“[Remuneration] could include a small portion to reflect the firm’s financial performance but the bulk of it should be based on the extent to which shareholders’ value is created, the accumulation of strategic advantages and sustainability of the firm’s business and value proposition,” he tells FocusM.

When shareholders consider if the compensation packages being offered to their non-executive directors are appropriate, they must take into account several factors, says Yeah.

He points to annual reports of other similar companies in the sector and publications by human resource firms and consultants as possible guides for shareholders and stakeholders.

That said, it is important to remember that it is not a one size fits all, he cautions. “[It] varies across industries typically and reflect differences in firm size and type (ie listed or unlisted companies or government-linked companies), market position, financial performance and business complexity as well as the responsibility of the board of directors,” Yeah adds.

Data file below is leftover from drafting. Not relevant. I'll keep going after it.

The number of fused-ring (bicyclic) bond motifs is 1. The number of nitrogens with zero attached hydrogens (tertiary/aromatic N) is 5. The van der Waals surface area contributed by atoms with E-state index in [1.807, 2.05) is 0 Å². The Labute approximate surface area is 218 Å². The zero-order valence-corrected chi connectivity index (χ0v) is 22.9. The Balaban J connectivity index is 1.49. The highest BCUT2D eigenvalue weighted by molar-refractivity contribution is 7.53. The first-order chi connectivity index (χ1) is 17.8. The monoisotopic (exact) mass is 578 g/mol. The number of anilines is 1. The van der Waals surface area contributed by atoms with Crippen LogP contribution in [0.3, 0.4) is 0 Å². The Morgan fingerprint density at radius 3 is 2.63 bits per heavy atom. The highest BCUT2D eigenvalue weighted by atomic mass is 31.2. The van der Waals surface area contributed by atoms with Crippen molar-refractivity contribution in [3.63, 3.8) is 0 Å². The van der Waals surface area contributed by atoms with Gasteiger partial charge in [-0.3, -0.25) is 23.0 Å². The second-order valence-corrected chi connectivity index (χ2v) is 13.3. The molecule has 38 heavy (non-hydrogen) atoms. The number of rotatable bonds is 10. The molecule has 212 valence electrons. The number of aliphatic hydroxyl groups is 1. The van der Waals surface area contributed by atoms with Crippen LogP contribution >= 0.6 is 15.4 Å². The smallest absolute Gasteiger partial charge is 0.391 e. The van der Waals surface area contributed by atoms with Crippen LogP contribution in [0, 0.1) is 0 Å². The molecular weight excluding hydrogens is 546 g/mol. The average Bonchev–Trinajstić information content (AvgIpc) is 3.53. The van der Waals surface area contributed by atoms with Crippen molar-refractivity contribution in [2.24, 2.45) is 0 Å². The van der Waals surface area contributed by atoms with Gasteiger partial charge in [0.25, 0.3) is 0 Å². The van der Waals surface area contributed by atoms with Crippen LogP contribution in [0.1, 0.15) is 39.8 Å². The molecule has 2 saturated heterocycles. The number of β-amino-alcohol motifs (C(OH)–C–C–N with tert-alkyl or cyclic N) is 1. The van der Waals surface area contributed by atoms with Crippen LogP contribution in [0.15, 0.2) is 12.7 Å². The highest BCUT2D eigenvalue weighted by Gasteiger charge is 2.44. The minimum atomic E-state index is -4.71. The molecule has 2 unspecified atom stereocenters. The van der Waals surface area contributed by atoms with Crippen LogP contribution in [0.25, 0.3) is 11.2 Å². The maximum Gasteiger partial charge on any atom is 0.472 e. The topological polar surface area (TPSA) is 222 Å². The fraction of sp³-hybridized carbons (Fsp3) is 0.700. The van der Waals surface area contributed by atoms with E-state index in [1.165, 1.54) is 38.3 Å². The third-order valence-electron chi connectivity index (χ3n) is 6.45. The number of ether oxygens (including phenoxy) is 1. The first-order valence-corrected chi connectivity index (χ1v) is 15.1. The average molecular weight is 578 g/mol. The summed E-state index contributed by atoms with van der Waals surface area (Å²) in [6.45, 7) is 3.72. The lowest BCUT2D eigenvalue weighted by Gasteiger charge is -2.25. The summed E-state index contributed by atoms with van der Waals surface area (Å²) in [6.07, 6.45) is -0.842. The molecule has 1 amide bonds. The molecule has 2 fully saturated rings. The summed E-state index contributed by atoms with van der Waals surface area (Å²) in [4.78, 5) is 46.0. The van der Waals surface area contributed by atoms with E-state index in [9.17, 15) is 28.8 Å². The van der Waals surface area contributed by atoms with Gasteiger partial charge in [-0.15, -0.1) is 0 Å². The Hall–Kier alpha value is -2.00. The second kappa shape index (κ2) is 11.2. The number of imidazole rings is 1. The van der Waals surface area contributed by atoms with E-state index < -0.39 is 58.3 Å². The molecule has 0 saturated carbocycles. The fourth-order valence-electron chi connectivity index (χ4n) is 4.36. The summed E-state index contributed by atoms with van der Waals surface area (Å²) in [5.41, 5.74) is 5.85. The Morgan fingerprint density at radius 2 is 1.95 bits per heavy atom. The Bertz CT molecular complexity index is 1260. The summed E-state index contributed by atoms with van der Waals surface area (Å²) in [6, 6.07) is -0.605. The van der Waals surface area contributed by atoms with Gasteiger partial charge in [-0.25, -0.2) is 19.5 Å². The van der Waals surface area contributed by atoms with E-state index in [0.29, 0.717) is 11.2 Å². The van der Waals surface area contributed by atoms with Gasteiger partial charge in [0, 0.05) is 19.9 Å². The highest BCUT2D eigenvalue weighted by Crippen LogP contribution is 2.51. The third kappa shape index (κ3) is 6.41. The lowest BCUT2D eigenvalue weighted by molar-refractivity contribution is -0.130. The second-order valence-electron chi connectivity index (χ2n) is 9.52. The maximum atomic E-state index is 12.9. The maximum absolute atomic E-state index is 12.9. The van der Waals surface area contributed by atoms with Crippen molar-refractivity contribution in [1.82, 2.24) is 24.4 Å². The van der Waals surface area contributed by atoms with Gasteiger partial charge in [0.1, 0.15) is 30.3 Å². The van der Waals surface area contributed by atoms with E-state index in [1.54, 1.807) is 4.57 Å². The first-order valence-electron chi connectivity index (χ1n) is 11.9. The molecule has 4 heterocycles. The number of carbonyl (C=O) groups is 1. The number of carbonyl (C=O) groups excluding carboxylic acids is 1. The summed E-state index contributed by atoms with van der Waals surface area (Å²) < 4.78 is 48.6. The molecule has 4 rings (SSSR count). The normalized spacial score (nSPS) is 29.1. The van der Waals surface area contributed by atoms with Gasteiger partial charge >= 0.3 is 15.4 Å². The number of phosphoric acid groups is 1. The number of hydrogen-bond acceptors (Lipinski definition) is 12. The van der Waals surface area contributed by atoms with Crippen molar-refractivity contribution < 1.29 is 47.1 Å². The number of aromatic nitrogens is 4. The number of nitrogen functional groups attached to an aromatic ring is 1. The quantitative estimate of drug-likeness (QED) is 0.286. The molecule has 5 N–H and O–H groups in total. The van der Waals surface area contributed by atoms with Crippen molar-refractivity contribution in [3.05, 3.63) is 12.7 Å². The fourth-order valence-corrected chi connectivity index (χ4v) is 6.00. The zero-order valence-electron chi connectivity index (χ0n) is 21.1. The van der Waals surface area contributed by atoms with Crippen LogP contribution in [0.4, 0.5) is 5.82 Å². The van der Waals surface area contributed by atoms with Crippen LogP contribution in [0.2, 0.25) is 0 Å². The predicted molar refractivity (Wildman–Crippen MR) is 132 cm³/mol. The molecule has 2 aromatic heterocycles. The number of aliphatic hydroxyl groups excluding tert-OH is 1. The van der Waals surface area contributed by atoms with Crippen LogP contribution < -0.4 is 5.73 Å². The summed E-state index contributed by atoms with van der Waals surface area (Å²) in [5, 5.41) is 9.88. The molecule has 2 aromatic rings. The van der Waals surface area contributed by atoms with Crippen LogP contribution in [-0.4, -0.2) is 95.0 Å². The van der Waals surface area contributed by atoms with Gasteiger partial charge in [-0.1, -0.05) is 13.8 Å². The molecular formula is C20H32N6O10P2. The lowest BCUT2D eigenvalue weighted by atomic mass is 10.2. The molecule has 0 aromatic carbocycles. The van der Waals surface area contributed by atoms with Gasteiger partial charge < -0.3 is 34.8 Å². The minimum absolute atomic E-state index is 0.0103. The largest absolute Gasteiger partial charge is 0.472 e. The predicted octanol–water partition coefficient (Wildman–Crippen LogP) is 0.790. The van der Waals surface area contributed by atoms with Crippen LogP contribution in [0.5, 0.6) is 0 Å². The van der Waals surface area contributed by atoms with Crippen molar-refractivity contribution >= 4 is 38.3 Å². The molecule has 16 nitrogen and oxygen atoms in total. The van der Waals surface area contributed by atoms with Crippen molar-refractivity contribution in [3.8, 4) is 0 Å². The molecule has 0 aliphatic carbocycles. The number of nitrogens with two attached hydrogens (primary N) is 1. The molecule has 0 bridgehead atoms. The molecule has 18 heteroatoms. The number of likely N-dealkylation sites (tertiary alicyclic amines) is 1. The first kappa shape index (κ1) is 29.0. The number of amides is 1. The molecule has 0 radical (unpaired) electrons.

An appropriate amount of remuneration would be one that fairly reflects the non-executive director’s skill set and the input he or she brings to the board. “It [should] also incentivise the directors to contribute effectively in steering and securing the firm’s growth while enhancing shareholders’ value over the long term,” he suggests.

 

Empowering shareholders

The good news for shareholders is that recent Bursa Malaysia rulings are increasing the transparency of how directors’ remuneration levels are reported. Listed companies are now mandated to disclose their director’s remuneration levels on a named basis.

More importantly, they will now also have to disclose the exact amount offered to each director.

KPMG Malaysia’s head of governance & sustainability Kasturi Nathan encourages companies to do even more and insists that the disclosures should not just be limited to what is highlighted in the annual report.